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India's lost Buddhist university to rise from ashes
By Rupam Jain Nair, AFP, Sept 13, 2010
NEW DELHI, India -- Indian academics have long dreamt of resurrecting Nalanda University, one of the world's oldest seats of learning which has lain in ruins for 800 years since being razed by foreign invaders.
<< The ruins of Nalanda University some 90 kms from Bihar state capital Patna
Now the chance of intellectual life returning to Nalanda has come one step closer after the parliament in New Delhi last month passed a bill approving plans to re-build the campus as a symbol of India's global ambitions.
Historians believe that the university, in the eastern state of Bihar, once catered for 10,000 students and scholars from across Asia, studying subjects ranging from science and philosophy to literature and mathematics.
Founded in the third century, it gained an international reputation before being sacked by Turkic soldiers and its vast library burnt down in 1193 -- when Oxford University was only just coming into existence.
Piles of red bricks and some marble carvings are all that remain at the site, 55 miles (90 kilometres) from Bihar's state capital of Patna.
"Nalanda was one of the highest intellectual achievements in the history of the world and we are committed to revive it," said Amartya Sen, the renowned economist and Nobel laureate who is championing the project.
"The university had 2,000 faculty members offering a number of subjects in the Buddhist tradition, in a similar way that Oxford offered in the Christian tradition," he said at a promotional event in New Delhi.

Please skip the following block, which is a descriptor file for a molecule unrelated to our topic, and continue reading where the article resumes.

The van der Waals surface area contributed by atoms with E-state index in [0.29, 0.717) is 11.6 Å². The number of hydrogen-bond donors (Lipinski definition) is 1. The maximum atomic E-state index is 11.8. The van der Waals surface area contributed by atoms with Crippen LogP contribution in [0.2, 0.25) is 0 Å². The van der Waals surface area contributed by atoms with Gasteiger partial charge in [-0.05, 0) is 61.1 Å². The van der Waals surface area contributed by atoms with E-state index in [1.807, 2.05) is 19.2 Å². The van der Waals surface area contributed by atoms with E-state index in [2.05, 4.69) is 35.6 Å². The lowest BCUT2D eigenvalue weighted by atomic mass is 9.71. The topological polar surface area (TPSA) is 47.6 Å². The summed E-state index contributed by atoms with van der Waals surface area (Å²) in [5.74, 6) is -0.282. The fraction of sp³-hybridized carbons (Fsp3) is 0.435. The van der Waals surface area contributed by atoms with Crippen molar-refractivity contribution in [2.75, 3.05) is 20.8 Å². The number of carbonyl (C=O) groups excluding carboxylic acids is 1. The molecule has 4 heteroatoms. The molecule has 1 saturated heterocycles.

The new Nalanda University has been allocated 500 acres (200 hectares) of land near its original location, but supporters who have lobbied for the cause for several years admit that major funds are needed if Nalanda is to rise from the ashes.
"Income from a number of villages, and funds from kings, supported the ancient Nalanda. Now we have to look for donations from governments, private individuals and religious groups," said Sen.
Whatever the financial position, the need for more high-level educational institutes in India is clear.
With just 350 universities in a rapidly-developing country of nearly 1.2 billion people, the National Knowledge Commission recommends a staggering 1,500 new universities should be established in the coming decades.
Many wealthy Indian families send their children abroad to the United States, Australia and Britain to complete their education -- and graduates often never return home permanently.
Nalanda's backers believe it could help reverse the tide so that one day foreign students compete to attend Indian universities.
"The idea of setting up Nalanda again is brilliant but we need to understand the real essence of Nalanda. It embodied universality," said Phagun Pathak, a educationalist based in Delhi.
"Nalanda should be India's chance to open doors to international faculties and students," he told AFP.
Among those on the board of the Nalanda Mentor Group is Singapore's Foreign Minister George Yeo, who has said Buddhist groups in the wealthy city-state have shown interest in raising funds.
Other Buddhist groups in Japan and supporters in China are also being targeted for financial support.
It has been estimated that 500 million dollars will be required to build the new campus, with a further 500 million to improve the surrounding infrastructure in what is one of India's poorest regions.
For intellectuals, any new university bearing the Nalanda name will have a lot to live up to.
"In the history of universities and learning, Nalanda's name is sacred and its end was a tragic episode," said Ravikant Singh, a professor of history in a private college in Bihar.
"Everything was burnt down but its illustrious legacy has remained forever."
Other academics say the plans for Nalanda look to the future as much as to the past.
"Engaging with our neighbours through education and culture is the right way forward," said Chitra Sengupta, an international relation analyst at the Delhi University.